"Pudendal neuralgia can be caused by mechanical injury to the nerve, viral infection, or immunologic processes. In the case of mechanical injury to the nerve, most practitioners will refer to the condition as pudendal nerve entrapment. This "entrapment" may be caused by pelvic floor muscle spasm (levator any or obturator internus), pressure from surrounding ligaments (sacrospinous, sacrotuberous), or scar tissue from trauma or surgeries involving the surrounding areas. In patients who have undergone surgery, entrapment may be caused by mesh or suture directly injuring the nerve. "

In my case I think the pathology could be explained by pelvic instability due to strained ligaments leading to a misaligned pelvis with the nerve being compressed between the SS/ST ligaments and an impingement with the nerve rubbing against the falciform process. This could explain why shaving off some of the ST ligament at the falciform process and severing the SS ligament to release the compression between the ST and SS ligaments worked for me. That's not to say some people aren't misdiagnosed and that unnecessary surgeries occur. I think we all know it's difficult to come up with an accurate diagnosis when it comes to chronic pelvic pain. The authors' conclusion that PNE due to entrapment may be overestimated is not the same as saying PNE is a myth. Can we please keep our comments reasoned here?

Violet
Last edited by Violet M on Sun Jul 05, 2015 5:35 am, edited 1 time in total.
PNE since 2002. Started from weightlifting. PNE surgery from Dr. Bautrant, Oct 2004. Pain now is usually a 0 and I can sit for hours on certain chairs. No longer take medication for PNE. Can work full time and do "The Firm" exercise program. 99% cured from PGAD. PNE surgery was right for me but it might not be for you. Do your research.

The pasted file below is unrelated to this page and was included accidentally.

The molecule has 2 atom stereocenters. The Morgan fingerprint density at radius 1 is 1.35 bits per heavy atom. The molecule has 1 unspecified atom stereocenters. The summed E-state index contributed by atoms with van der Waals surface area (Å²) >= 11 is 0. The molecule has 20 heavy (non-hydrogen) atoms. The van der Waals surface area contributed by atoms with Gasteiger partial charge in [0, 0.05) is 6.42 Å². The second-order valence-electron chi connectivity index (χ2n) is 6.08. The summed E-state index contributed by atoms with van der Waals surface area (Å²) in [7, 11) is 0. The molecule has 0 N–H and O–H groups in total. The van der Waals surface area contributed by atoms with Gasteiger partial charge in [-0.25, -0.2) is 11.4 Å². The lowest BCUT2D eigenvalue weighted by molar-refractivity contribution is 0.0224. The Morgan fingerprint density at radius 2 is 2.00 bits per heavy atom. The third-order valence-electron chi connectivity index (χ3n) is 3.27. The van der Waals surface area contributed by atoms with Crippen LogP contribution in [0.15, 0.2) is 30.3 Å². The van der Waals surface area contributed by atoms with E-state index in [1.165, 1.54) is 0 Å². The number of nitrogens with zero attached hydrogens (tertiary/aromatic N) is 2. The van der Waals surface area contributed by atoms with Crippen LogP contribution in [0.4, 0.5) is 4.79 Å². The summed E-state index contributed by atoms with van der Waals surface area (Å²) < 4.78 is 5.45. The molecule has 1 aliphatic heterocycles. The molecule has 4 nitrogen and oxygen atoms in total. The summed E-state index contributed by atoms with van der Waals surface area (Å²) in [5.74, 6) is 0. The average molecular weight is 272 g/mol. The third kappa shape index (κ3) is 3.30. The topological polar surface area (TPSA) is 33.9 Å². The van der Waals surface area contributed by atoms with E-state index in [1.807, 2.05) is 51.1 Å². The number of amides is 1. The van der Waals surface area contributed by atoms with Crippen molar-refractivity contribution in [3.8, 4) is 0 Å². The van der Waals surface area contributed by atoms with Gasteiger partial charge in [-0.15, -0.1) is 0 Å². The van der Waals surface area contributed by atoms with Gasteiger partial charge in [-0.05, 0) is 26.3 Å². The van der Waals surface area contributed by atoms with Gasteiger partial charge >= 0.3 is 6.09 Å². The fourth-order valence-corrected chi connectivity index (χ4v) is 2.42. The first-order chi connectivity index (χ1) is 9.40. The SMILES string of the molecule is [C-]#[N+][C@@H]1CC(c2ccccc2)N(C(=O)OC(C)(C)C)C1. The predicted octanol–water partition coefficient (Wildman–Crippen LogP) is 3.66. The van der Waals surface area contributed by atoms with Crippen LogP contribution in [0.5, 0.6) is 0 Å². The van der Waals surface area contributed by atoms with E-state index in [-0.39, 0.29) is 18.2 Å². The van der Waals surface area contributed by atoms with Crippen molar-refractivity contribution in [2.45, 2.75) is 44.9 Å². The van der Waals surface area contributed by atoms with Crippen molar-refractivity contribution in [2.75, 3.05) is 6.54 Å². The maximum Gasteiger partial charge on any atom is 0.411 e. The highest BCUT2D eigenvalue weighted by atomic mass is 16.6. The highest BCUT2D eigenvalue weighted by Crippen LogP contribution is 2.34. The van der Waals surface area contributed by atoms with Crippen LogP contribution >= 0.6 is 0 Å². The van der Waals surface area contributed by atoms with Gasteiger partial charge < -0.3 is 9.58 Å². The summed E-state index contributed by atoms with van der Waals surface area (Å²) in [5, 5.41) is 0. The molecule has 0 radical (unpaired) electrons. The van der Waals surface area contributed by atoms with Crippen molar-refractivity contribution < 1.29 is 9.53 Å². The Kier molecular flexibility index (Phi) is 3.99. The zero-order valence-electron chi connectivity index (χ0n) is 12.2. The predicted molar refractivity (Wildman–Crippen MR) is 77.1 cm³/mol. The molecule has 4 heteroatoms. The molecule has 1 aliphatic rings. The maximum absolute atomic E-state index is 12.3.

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Re: Publication Abstract - A Must Read!

Postby ezer » Sun Jul 05, 2015 5:34 am

Pudendal neuralgia fact or fiction?

http://www.ncbi.nlm.nih.gov/m/pubmed/19238769/
2002 PN pain started following a fall on a wet marble floor
2004 Headache in the pelvis clinic. Diagnosed with PNE by Drs. Jerome Weiss, Stephen Mann, and Rodney Anderson
2004-2007 PT, Botox, diagnosed with PNE by Dr. Sheldon Jordan
2010 MRN and 3T MRI showing PNE. Diagnosed with PNE by Dr. Aaron Filler. 2 failed PNE surgeries.
2011-2012 Horrific PN pain.
2013 Experimented with various Mind-body modalities
3/2014 Significantly better
11/2014 Cured. No pain whatsoever since
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Re: Publication Abstract - A Must Read!

Postby Violet M » Sun Jul 05, 2015 5:54 am

Ezer, the article you posted above is a review of the literature and summarizes what can be found in the literature about PN/PNE, concluding that PN, although rare, exists as a syndrome and can be caused by pudendal nerve entrapment.

The article states that PN exists as a clinical syndrome and that pudendal nerve entrapment may be one of the causes of PN. (definition of etiology being "the cause of an abnormal disease or condition." http://www.merriam-webster.com/dictionary/etiology) I'm not sure how it supports your argument, Ezer, that PNE is a myth.

Violet
PNE since 2002. Started from weightlifting. PNE surgery from Dr. Bautrant, Oct 2004. Pain now is usually a 0 and I can sit for hours on certain chairs. No longer take medication for PNE. Can work full time and do "The Firm" exercise program. 99% cured from PGAD. PNE surgery was right for me but it might not be for you. Do your research.
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Re: Publication Abstract - A Must Read!

Postby ezer » Sun Jul 05, 2015 7:10 am

Violet, I had a question mark after PNE a myth. It is a question. The article says that the etiology (etiology = cause to effect) is not clear. Please note that they claim the diagnosis is unreliable. When an article is titled "fact or fiction" you know it is a controversial topic. You cannot brush lightly the naysayers.